- It could publicly and formally put editors on notice about their conduct, reminding them of their commitment to avoid publishing inaccurate, misleading or distorted information.
- It could alert the public to their right to complain, insisting that member publications carry advertisements about this in their pages.
- It could announce that it stands ready, every day of the campaign, to use the new powers it claims it has to investigate possible code breaches without waiting for the public to complain.
- It could introduce fast-track processing of these cases to ensure that findings on accuracy are reached while they might still be relevant (instead of long after everyone has voted).
- It could announce, as a shot across the industry’s bows, that it is launching a formal investigation into a prominent newspaper title on matters of accuracy, with the possibility of a substantial fine at the end.
(On paper IPSO can start an investigation when it ‘reasonably considers that there may have been serious and systemic breaches of the Editors’ Code’. (Rule 53). The difficulty would not be finding grounds but deciding whether to start with the Sun, the Express or the Mail.)
Of course IPSO is the industry’s patsy, so it would be little short of a miracle if it adopted even the feeblest of these. Indeed so structurally weak and dependent is this ‘regulator’ that even if it adopted all of them we would probably not see a difference. (Every national newspaper editor knows he or she has the power to sandbag an IPSO investigation in the unlikely event that one is ever launched.)
And yet this is a moment when this country cries out for effective, independent press regulation. It is the moment when the democratic role of news publishers in print and online is at its most important, the moment above all others when voters must have access to accurate information.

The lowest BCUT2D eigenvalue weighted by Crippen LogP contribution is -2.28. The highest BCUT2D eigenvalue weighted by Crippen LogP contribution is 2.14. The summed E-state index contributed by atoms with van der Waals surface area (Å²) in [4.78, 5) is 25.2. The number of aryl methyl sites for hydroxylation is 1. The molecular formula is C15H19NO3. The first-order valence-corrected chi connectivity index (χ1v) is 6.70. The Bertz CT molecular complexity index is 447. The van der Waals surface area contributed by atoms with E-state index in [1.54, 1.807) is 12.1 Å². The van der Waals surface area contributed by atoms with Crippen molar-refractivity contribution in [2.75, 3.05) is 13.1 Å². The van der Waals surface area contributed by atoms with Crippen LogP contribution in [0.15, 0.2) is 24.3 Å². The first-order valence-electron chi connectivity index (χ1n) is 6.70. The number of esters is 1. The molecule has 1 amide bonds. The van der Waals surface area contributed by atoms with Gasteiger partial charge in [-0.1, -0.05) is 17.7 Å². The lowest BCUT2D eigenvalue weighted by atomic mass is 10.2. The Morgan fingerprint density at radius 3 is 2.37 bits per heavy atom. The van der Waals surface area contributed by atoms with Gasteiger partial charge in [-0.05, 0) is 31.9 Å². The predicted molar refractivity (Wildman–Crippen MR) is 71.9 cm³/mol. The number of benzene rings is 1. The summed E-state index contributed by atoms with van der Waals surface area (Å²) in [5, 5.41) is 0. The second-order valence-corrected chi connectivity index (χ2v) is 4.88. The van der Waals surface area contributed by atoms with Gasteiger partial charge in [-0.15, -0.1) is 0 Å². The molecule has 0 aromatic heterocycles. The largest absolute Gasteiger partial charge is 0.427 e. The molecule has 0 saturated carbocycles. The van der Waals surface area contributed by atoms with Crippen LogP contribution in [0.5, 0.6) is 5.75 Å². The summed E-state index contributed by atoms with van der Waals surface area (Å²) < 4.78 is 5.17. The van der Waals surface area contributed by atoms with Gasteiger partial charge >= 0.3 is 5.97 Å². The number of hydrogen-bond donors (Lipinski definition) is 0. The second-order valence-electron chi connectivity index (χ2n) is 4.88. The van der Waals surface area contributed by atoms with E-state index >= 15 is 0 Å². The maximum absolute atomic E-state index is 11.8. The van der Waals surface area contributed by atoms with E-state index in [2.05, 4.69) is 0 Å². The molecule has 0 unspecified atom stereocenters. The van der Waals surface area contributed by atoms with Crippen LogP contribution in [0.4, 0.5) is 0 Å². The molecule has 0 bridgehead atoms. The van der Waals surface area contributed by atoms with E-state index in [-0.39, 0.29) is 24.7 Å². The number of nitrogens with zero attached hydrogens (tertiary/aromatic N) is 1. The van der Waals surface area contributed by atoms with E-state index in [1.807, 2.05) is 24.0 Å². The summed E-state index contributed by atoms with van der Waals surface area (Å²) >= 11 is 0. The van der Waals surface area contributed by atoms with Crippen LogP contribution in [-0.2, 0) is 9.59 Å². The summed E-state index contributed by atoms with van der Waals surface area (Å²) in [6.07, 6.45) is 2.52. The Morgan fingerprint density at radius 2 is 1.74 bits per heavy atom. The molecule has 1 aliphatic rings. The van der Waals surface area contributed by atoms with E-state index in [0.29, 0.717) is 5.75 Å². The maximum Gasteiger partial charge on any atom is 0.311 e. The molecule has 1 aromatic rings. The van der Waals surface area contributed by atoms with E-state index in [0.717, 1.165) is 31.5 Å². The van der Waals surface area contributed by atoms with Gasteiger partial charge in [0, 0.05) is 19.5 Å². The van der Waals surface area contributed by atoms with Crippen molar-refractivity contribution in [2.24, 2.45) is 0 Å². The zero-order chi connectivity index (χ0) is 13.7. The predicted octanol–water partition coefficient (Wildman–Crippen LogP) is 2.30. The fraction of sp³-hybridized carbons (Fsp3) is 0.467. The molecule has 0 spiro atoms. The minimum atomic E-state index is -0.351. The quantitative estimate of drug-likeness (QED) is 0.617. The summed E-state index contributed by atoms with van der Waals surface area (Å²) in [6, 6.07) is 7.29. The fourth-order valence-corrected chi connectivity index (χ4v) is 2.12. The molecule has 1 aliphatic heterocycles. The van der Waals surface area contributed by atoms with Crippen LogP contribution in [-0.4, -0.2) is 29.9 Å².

Let’s be clear: there can be no question of interfering with the expression of partisan opinion in newspapers. Editors are rightly free, to borrow a word of their own, to ‘editorialise’. But the code that IPSO is supposed to uphold is unambiguous:
‘The press must take care not to publish inaccurate, misleading or distorted information or images, including headlines not supported by the text.’
That is a pledge freely given by editors to the public, and there is no exception for election time.
We know what happens. IPSO rarely finds against newspapers, particularly the big ones, and when it does its verdicts are feeble and usually late. As a result, during both the 2015 election and the 2016 referendum editors flouted the code recklessly and outrageously. Now they are set to do so again.
Any regulator serious about upholding the code, any regulator serious about democracy, would not be content with this state of affairs. But don’t expect IPSO to act.